Engagement is the most important aspect to examine. Even though social platforms only provide this specific information to page administrators, you can get a rough idea by checking the number of shares, likes and comments on a post. Divide the engagement of a given number of posts, by the total number of page fans/followers. Use the same formula for each social profile and each competitor to get a comparable engagement figure.
Step 5: What are your channels/tactics?
Before creating profiles indiscriminately on every channel, it’s important to know where to find most of your audience. Otherwise, you’ll be wasting valuable time and resources engaging on the wrong platforms. Your customer profiles, step 3, will guide you to your target platforms. You can speak with people who fit that profile and find out which social sites they frequent the most, and establish your presence accordingly.
Your tactics will be determined by the objectives defined in steps 1 and 2. For instance, if your objective is increasing leads by 50 percent in 6 months and Facebook is your primary social network, effective tactics include investment in Facebook advertising to increase the reach of your posts. You should also consider the best practices that govern the platform you’re on (e.g. posts with images and videos are more visibility enjoyable than simple text-only posts on Facebook).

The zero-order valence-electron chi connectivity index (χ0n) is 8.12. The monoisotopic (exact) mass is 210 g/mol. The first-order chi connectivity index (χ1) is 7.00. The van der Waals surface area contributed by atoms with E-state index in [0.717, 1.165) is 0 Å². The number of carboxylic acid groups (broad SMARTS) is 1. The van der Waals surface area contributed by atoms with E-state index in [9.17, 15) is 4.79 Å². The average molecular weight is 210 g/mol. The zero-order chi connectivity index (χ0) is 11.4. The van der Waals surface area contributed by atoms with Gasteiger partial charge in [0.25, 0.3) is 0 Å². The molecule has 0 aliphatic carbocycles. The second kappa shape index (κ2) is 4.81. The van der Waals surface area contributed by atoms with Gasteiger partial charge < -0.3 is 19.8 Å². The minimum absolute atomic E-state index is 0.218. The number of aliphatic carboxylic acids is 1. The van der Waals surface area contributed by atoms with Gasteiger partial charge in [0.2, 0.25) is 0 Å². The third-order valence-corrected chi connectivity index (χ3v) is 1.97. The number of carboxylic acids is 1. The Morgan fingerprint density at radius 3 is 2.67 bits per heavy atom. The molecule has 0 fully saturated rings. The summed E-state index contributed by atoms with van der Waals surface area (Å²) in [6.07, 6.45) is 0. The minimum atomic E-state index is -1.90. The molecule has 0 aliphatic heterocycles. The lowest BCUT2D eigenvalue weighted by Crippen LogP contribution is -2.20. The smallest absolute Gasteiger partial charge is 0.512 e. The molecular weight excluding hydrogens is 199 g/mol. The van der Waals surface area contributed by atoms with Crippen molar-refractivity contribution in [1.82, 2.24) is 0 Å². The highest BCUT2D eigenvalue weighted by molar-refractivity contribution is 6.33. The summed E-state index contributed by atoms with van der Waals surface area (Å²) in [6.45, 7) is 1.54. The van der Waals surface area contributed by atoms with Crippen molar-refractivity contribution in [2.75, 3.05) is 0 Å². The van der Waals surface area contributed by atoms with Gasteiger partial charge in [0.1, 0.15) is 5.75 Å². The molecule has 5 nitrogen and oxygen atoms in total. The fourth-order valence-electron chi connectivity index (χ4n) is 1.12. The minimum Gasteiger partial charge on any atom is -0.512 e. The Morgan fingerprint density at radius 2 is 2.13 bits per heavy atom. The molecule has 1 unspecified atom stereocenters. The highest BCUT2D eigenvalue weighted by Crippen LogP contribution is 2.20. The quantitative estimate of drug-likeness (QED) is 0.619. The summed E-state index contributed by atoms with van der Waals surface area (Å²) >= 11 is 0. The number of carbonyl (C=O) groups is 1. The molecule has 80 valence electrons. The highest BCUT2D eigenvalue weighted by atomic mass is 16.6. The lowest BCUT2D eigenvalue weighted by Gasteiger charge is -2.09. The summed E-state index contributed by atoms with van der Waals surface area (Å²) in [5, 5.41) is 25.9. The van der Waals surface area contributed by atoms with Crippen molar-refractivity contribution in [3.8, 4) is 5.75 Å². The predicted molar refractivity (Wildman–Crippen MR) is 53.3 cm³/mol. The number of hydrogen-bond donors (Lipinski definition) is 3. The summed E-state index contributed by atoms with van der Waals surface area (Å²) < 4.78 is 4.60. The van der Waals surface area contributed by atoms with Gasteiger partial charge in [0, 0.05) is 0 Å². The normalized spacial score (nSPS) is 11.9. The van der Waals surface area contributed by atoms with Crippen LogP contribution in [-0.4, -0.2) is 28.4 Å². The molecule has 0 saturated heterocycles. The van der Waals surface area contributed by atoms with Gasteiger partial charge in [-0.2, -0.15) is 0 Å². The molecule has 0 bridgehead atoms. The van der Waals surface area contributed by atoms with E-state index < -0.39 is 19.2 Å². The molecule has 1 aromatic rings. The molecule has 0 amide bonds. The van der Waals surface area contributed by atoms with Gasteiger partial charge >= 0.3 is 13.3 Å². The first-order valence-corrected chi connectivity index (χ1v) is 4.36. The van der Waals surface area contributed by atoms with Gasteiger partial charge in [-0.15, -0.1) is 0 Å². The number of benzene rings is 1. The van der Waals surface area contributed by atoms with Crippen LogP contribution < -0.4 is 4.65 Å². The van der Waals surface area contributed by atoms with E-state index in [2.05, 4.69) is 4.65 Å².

Step 6: Develop your content strategy
Social media relies on the strength of the content you share. In the absence of great content, you won’t have high engagement and without social media, your content will not have a wide reach. Used together, you can reach out and influence prospective clients to become loyal customers.
Successful content strategies rely on three components: posting time, posting frequency and content type. Choose the type of content according to context and form of your message (e.g. videos, images, links, text etc.). The context is defined by your platform trends and corporate identity among others. Mix it up to avoid boring your audience.
Use the many studies on effective posting times and posting frequencies as guidelines to get you started on your social posting journey. Every audience is unique, but by tracking, you will be able to tell when and how often you should post for maximum engagement. On Facebook, a tool like Facebook Insights is invaluable in understanding audience engagement.
Step 7: Allocate roles, resources and a budget
Now that you’re well on your way, it’s time to break out your credit card. Like every other strategy, you can only succeed if you allocate adequate resources for the things that need to be done (e.g. to acquire analytics tools, outsource management services and purchase advertisements). DO NOT start by establishing a budget then allocating tactics according to the budget, that’s planning to fail. Finally, establish who will be responsible for on-going tasks related to your social profiles to avoid confusion and duplication of effort.
The beauty of approaching social strategy methodically is that you can always retrace your steps when evaluating success or failure of specific tactics, or finding ways to improve on your initial objectives. As your business grows and changes, you can easily tweak your strategy as required.